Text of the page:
Dublin have equalled the record of nine awards in this year's PwC football All Stars selection. The six-in-a-row All-Ireland champions' haul equals their that of their predecessors' in 1977 and that of Kerry in 1981.
Kilkenny have achieved the same distinction in hurling on three occasions, in 1983, 2000 and 2008.
It is the 50th anniversary of the All Stars and this year’s hurling team will be named live on RTÉ television on Saturday evening when the players of the year, selected by their intercounty peers, will also be announced
The balance in the football team is made up of players from Cavan, with three, Mayo, two, and one for Tipperary. This is the first time since 2014 and only the fourth time in the history of the scheme that all award winners have come from the provincial champions.
Dublin’s total easily outstrips the county’s average of less than seven for their previous seven All-Irelands in the past 10 years. The county is also moving up onto Kerry’s shoulder in terms of total awards with 139, just six short, of their old rivals’ 145.
Among the points of contention may be All-Ireland finalists and Connacht champions Mayo’s meagre representation of two, as compared to the three, awarded to Ulster counterparts, Cavan.
That finalists should secure so few awards is not uncommon and it has been Mayo’s fate in three previous years, 2006, 2004 and 1997, in the latter year seeing defeated Leinster semi-finalists Kildare pick up three All Stars.
Other examples have been; Kerry (2002 and 1972), Armagh (2003), Tyrone (1995) and Cork (1993). On two occasions the defeated All-Ireland finalists have got just one award (Cork in 2007 and Galway in 1983).
There may also be focus on Dublin's Robbie McDaid who, despite an excellent first season as a regular starter, sees his number seven jersey go to team-mate Eoin Murchan, whose status as the champions' go-to man marker was enhanced this year, culminating in a strong display on Mayo's Tommy Conroy in the All-Ireland final.
Elsewhere in the champions' contingent, Brian Fenton becomes the clear number two all-time award winner at centrefield, with his fifth All Star – now just one behind Kerry's legendary Jack O'Shea and one clear of Derry's Anthony Tohill.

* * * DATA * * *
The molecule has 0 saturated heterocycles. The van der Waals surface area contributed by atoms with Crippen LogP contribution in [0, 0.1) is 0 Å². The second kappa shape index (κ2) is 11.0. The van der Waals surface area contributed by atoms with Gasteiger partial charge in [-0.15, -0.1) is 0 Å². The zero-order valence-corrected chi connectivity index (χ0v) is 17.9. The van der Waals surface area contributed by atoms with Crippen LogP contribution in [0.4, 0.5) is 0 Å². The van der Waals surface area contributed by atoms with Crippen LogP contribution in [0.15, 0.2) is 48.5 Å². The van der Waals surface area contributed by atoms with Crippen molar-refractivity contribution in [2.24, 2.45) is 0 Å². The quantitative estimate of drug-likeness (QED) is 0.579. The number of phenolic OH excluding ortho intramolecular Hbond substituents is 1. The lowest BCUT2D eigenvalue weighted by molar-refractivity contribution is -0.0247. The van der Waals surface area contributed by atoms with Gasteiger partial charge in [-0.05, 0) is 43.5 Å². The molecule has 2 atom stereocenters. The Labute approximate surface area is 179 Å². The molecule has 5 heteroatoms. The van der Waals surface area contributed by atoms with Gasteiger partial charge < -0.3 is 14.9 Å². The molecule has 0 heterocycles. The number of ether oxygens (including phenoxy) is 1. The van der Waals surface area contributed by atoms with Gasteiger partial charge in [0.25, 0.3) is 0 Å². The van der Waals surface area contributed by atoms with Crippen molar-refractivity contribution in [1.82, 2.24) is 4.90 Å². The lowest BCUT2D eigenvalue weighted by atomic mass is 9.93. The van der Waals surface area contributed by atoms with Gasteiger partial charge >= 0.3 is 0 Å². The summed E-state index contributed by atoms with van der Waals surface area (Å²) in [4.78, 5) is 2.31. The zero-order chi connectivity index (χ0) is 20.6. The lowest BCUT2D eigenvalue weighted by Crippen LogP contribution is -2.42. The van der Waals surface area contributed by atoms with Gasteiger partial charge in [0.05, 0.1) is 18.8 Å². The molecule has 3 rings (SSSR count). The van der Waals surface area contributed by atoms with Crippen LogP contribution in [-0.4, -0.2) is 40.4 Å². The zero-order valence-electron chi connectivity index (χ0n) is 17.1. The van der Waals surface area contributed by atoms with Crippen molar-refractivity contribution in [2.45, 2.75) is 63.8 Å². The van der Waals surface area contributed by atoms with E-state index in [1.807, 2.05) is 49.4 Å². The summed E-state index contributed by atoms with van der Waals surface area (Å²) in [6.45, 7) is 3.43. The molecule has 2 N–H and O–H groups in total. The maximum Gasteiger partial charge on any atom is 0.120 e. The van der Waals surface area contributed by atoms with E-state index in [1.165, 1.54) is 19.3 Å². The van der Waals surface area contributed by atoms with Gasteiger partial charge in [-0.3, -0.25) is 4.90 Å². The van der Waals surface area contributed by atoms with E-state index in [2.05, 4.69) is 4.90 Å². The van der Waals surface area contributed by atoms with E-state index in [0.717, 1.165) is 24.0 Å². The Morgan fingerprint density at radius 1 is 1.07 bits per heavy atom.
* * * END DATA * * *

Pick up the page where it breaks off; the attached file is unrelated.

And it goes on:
This means that Fenton has won an All Star in all but one season of his intercounty career, which also sees him yet to lose a single championship match since his debut in 2015.
Other multiple winners are James McCarthy, the only outfield player to start all of Dublin’s eight successful finals in the past 10 years, who wins a fourth award, this time at wing back. Also on that mark is centre forward Ciarán Kilkenny, who had another fine year, scoring 1-20 from play in five matches.
Cuala duo, Michael Fitzsimons and Con O’Callaghan each pick up a third All Star at left corner back and left wing forward, respectively.
As well as Murchan, John Small gets his first award, making it a big year for Ballymun Kickhams, three of whose players are included – along with McCarthy and Dean Rock, who gets recognised for the third time – and who won the Dublin title last September.
Cavan’s first Ulster title in 23 years is accompanied by three All Stars – the county’s first honours since that year, 1997. Goalkeeper Raymond Galligan was an unanimous choice after a season of some fine saves and the dying-seconds free that beat Monaghan in the provincial preliminary round.
He is joined by cousin, Thomas Galligan, whose heroics were central to the Ulster final win over Donegal, at centrefield and Pádraig Faulkner, the season's outstanding full back.
It comes as a surprise to note that Mayo’s Cillian O’Connor is picking up just his second All Star and first since 2014. In the 2020 season, O’Connor who is the all-time top scorer in championship, created further history in the All-Ireland semi-final defeat of Tipperary by posting a record score in a championship match when shooting 4-9.
At the other end of the championship experience spectrum, his colleague Oisín Mullen earns recognition in his rookie year after a string of good performances, culminating in the All-Ireland final when he frequently gave as good as he got against Dublin’s Man of the Match, Con O’Callaghan.
The team is completed by Tipperary captain Conor Sweeney, who on a memorable afternoon in Páirc Uí Chaoimh, led the county to a first Munster title since 1935 and although beaten by Mayo in the All-Ireland stages, equalled the top score ever put up by losing semi-finalists.
Sweeney scored 2-27 during the four-match campaign.
PwC All-Stars Football 2020
(previous years selected in brackets)
1. Raymond Galligan (Cavan – Lacken)
2. Oisín Mullin (Mayo – Kilmaine)
3. Pádraig Faulkner (Cavan – Kingscourt Stars)
4. Michael Fitzsimons (Dublin – Cuala) – Previous winner in 2017 and 2019.
5. James McCarthy (Dublin – Ballymun Kickhams) – Previous winner in 2014, 2017 and 2018.
6. John Small (Dublin – Ballymun Kickhams)
7. Eoin Murchan (Dublin – Na Fianna)
8. Brian Fenton (Dublin – Raheny) – Previous winner in 2015, 2016, 2018 and 2019.
9. Thomas Galligan (Cavan – Lacken)
10. Niall Scully (Dublin – Templeogue Synge Street)
11. Ciarán Kilkenny (Dublin – Castleknock) – Previous winner in 2015, 2016 and 2018.
12. Con O'Callaghan (Dublin – Cuala) – Previous winner in 2017 and 2019.
13. Cillian O'Connor (Mayo – Ballintubber) – Previous winner in 2014.
14. Conor Sweeney (Tipperary – Ballyporeen)
15. Dean Rock (Dublin – Ballymun Kickhams) – Previous winner in 2016 and 2017.